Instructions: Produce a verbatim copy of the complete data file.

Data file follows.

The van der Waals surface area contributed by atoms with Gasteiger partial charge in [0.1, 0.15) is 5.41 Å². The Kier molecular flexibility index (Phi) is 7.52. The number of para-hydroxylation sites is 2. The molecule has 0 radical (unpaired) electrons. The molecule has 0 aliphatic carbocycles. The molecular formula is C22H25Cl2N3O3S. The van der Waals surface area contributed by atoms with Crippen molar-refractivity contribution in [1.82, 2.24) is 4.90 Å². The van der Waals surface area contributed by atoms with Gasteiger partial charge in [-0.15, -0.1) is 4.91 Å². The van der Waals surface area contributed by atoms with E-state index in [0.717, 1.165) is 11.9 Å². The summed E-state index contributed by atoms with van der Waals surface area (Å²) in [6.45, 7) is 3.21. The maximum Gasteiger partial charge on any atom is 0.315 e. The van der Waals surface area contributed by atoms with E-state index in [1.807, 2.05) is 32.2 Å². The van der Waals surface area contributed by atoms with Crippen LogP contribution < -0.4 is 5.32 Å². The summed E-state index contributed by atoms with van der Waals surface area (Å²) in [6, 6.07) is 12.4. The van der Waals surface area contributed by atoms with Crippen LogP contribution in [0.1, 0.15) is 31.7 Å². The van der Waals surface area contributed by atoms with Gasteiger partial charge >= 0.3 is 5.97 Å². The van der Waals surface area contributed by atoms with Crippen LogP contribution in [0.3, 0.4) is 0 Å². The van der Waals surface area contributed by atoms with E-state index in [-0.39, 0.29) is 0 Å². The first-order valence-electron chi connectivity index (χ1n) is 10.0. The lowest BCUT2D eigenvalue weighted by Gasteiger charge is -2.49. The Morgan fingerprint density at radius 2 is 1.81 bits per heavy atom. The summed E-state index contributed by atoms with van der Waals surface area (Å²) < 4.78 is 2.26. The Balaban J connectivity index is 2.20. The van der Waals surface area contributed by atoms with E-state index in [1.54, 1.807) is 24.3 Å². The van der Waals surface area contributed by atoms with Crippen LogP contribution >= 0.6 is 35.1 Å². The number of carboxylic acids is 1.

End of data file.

The van der Waals surface area contributed by atoms with Gasteiger partial charge in [0.1, 0.15) is 5.41 Å². The Kier molecular flexibility index (Phi) is 7.52. The number of para-hydroxylation sites is 2. The molecule has 0 radical (unpaired) electrons. The molecule has 0 aliphatic carbocycles. The molecular formula is C22H25Cl2N3O3S. The van der Waals surface area contributed by atoms with Crippen molar-refractivity contribution in [1.82, 2.24) is 4.90 Å². The van der Waals surface area contributed by atoms with Gasteiger partial charge in [-0.15, -0.1) is 4.91 Å². The van der Waals surface area contributed by atoms with E-state index in [0.717, 1.165) is 11.9 Å². The summed E-state index contributed by atoms with van der Waals surface area (Å²) in [6.45, 7) is 3.21. The maximum Gasteiger partial charge on any atom is 0.315 e. The van der Waals surface area contributed by atoms with E-state index in [1.807, 2.05) is 32.2 Å². The van der Waals surface area contributed by atoms with Crippen LogP contribution < -0.4 is 5.32 Å². The summed E-state index contributed by atoms with van der Waals surface area (Å²) in [6, 6.07) is 12.4. The van der Waals surface area contributed by atoms with Crippen LogP contribution in [0.1, 0.15) is 31.7 Å². The van der Waals surface area contributed by atoms with Gasteiger partial charge >= 0.3 is 5.97 Å². The van der Waals surface area contributed by atoms with Crippen LogP contribution in [0.3, 0.4) is 0 Å². The van der Waals surface area contributed by atoms with E-state index in [-0.39, 0.29) is 0 Å². The first-order valence-electron chi connectivity index (χ1n) is 10.0. The lowest BCUT2D eigenvalue weighted by Gasteiger charge is -2.49. The Morgan fingerprint density at radius 2 is 1.81 bits per heavy atom. The summed E-state index contributed by atoms with van der Waals surface area (Å²) < 4.78 is 2.26. The Balaban J connectivity index is 2.20. The van der Waals surface area contributed by atoms with E-state index in [1.54, 1.807) is 24.3 Å². The van der Waals surface area contributed by atoms with Crippen LogP contribution >= 0.6 is 35.1 Å². The number of carboxylic acids is 1.